Once the instance has started I then connect to it with SSH. I followed instructions to format and mount the scratch disk on the compute instance here.

# on the assembly instance
sudo mkfs.ext4 -m 0 -F -E lazy_itable_init=0,lazy_journal_init=0,discard /dev/sdb
sudo mkdir -p /scratch
sudo mkdir -p /scratch
sudo mount -o discard,defaults /dev/sdb /scratch/
sudo chmod a+w /scratch

# set to re-attach on restart of instance
sudo cp /etc/fstab /etc/fstab.backup
echo UUID=`sudo blkid -s UUID -o value /dev/sdb` /scratch/ ext4 discard,defaults,nofail 0 2 | sudo tee -a /etc/fstab

Transfer raw data to the scratch disk

Copied from the bucket to the scratch dir for faster i/o access.

gsutil -m cp -r gs://liuliu/2019-11-15-Liuliu-shasta/ .

Install canu from source

To install canu’s dependencies and ensure binaries are accessible to all users I installed canu into the /opt/conda/bin directory.

# install conda in /opt/ so it is available to all users
sudo bash Miniconda3-latest-Linux-x86_64 -p /opt/conda -b

# activate conda in path so that dependencies are found (e.g., java).
source /opt/conda/bin/activate
conda init
exec -l $SHELL

# install with conda
sudo conda install canu=1.9 -c bioconda -c conda-forge

Clean and trim nanopore reads with canu

This is what we plan to run first (do we need to run the correct and trim steps multiple times?). Then we will probably try a fast shasta assembly of the trimmed and cleaned reads. Then if that goes well we will start a canu assembly as well. The shasta assembly will probably require changing the instance to a high mem node.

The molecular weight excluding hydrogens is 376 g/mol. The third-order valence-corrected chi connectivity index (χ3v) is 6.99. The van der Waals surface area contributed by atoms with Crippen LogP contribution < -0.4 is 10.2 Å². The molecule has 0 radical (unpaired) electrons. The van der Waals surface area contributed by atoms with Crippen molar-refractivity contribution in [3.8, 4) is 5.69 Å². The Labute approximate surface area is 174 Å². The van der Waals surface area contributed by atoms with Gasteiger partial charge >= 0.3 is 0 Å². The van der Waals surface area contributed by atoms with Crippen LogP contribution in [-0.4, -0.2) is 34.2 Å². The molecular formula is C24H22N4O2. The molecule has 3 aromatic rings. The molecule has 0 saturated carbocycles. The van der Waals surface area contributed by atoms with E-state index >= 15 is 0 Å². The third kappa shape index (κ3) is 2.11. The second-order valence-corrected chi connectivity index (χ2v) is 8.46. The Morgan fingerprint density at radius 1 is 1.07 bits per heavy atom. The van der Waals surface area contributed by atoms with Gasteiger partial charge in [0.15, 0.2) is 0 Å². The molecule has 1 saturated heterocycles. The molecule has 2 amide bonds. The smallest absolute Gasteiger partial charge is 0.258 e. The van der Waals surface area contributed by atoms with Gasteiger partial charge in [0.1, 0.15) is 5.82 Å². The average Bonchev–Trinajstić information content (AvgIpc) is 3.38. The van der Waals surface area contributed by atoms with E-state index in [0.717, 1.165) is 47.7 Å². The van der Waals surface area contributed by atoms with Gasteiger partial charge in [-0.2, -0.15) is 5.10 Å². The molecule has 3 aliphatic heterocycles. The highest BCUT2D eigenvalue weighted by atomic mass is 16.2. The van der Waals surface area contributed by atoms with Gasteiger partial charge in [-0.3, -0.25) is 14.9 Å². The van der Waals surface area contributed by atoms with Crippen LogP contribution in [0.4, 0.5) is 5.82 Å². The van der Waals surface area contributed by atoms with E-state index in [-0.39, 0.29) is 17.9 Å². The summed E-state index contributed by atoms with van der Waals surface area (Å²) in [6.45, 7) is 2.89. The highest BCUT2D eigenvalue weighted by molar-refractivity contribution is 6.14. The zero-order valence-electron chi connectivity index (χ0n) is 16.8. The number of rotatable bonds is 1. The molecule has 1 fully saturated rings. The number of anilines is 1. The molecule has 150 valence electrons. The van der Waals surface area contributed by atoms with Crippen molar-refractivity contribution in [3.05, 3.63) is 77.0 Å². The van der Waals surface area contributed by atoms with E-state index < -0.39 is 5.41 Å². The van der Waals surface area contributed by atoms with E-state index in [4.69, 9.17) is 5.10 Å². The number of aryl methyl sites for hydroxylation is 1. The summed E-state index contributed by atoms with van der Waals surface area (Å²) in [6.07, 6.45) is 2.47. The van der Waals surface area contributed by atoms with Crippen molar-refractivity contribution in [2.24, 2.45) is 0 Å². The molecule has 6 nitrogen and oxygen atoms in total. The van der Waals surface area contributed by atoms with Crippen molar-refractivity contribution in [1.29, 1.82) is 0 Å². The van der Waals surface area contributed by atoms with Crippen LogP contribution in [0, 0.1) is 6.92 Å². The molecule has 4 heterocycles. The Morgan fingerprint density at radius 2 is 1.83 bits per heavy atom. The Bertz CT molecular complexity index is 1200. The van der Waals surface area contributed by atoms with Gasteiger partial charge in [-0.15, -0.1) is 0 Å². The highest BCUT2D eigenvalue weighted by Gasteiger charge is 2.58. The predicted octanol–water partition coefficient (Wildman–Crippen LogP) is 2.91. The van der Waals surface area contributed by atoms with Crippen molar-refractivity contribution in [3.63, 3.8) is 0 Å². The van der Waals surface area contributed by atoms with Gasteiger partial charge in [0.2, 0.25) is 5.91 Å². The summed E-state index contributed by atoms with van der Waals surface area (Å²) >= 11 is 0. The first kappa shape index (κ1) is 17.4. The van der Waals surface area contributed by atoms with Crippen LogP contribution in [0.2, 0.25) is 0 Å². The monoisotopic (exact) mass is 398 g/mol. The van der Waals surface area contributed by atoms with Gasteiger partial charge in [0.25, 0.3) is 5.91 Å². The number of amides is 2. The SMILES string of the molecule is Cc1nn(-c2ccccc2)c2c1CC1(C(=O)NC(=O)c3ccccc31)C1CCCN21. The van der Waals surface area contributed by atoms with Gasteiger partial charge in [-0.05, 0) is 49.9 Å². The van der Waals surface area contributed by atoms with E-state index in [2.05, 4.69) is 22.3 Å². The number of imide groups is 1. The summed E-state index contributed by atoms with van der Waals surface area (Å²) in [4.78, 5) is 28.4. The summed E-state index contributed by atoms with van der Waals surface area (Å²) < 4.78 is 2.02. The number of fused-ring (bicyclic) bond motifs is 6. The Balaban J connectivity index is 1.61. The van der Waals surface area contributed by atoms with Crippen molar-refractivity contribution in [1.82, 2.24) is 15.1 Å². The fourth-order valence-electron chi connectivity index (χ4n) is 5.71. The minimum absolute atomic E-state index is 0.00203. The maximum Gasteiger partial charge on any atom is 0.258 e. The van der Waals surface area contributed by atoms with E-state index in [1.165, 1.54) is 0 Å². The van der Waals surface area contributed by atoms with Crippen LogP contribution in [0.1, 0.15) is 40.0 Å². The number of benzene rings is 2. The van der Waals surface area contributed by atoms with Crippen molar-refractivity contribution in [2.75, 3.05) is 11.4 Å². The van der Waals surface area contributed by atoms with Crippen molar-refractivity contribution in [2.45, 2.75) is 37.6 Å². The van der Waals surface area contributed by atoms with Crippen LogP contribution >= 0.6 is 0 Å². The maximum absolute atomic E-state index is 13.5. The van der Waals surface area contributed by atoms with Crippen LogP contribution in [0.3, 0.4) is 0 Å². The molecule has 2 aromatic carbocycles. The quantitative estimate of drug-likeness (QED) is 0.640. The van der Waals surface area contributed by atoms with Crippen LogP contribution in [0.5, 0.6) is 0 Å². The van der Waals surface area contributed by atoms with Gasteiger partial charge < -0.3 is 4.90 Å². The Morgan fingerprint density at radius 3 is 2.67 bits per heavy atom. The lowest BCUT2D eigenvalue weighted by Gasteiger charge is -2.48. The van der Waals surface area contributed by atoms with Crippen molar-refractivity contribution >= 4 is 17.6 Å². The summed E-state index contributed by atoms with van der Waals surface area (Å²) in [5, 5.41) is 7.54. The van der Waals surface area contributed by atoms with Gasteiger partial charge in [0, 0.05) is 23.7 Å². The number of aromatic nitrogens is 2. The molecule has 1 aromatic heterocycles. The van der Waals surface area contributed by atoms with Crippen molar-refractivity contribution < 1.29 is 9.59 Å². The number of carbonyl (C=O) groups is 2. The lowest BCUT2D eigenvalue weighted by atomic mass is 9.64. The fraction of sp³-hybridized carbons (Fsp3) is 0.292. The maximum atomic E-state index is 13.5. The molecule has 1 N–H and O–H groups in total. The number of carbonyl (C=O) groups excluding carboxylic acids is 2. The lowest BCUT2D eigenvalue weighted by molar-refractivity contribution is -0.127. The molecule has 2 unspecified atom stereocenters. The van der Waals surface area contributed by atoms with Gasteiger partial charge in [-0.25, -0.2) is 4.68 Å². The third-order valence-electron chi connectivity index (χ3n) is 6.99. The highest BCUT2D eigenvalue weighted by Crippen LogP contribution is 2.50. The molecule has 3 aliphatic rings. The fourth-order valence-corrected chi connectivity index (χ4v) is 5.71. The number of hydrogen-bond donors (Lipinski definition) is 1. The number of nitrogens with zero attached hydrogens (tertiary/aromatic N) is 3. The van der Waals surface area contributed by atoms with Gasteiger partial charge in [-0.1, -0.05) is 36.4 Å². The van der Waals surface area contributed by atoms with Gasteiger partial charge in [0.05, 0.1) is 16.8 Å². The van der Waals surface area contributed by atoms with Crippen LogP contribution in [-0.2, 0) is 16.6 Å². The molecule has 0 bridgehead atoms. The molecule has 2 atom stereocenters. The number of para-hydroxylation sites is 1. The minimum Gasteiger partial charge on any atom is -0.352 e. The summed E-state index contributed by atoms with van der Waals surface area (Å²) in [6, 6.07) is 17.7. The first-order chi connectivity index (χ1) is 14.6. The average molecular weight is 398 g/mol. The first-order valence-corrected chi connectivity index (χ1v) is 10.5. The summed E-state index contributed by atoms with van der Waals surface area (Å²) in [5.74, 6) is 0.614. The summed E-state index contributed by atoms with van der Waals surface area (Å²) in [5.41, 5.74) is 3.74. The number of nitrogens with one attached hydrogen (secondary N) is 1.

# correct errors in reads (32 cores 128Gb RAM)
canu -correct \
  -p liuliu \
  -d /scratch/canu-correct/ \
  genomeSize=1g \
  correctedErrorRate=0.12 \
  corMaxEvidenceErate=0.15 \
  minReadLength=1000 \
  minOverlapLength=500 \
  -nanopore-raw /liuliu/2019-11-15-Liuliu-shasta/S3*.fastq

# trim adapters and low quality (up to 64 cores node)
canu -trim \
  -p liuliu \
  -d /scratch/canu-trim/ \
  genomeSize=1g \
  correctedErrorRate=0.12 \
  corMaxEvidenceErate=0.15 \
  minReadLength=1000 \
  minOverlapLength=500 \
  -nanopore-corrected /scratch/canu-correct/S3*correctedReads.fasta.gz

# assemble at two different stringencies (use 96 core node)
canu -assemble \
  -p liuliu \
  -d /scratch/canu-assembly-err0.12 \
  genomeSize=1.5g \
  correctedErrorRate=0.12 \
  -nanopore-corrected /scratch/canu-trim/S3*trimmedReads.fasta.gz

canu -assemble \
  -p liuliu \
  -d /scratch/canu-assembly-err0.05 \
  genomeSize=1.5g \
  correctedErrorRate=0.05 \
  -nanopore-corrected /scratch/canu-trim/S3*trimmedReads.fasta.gz

Canu tips for plant genomes

For repetive genomes such as plants do this in canu: corMaxEvidenceErate=0.15

What can be tweaked in canu

For high coverage data this makes it faster: correctedErrorRate=0.12

Discard short reads (default=1000). minReadLength=10000

Don’t look for overlaps shorter than 500bp (default=500) minOverlapLength=500bp


Install shasta from source

For best performance build it on the machine (instance) that we plan to use for the assembly (high memory node instance). This takes about 10 minutes to install: Or, to build a version that is transferrable between machines add the following flag to the cmake call: -DBUILD_NATIVE=OFF.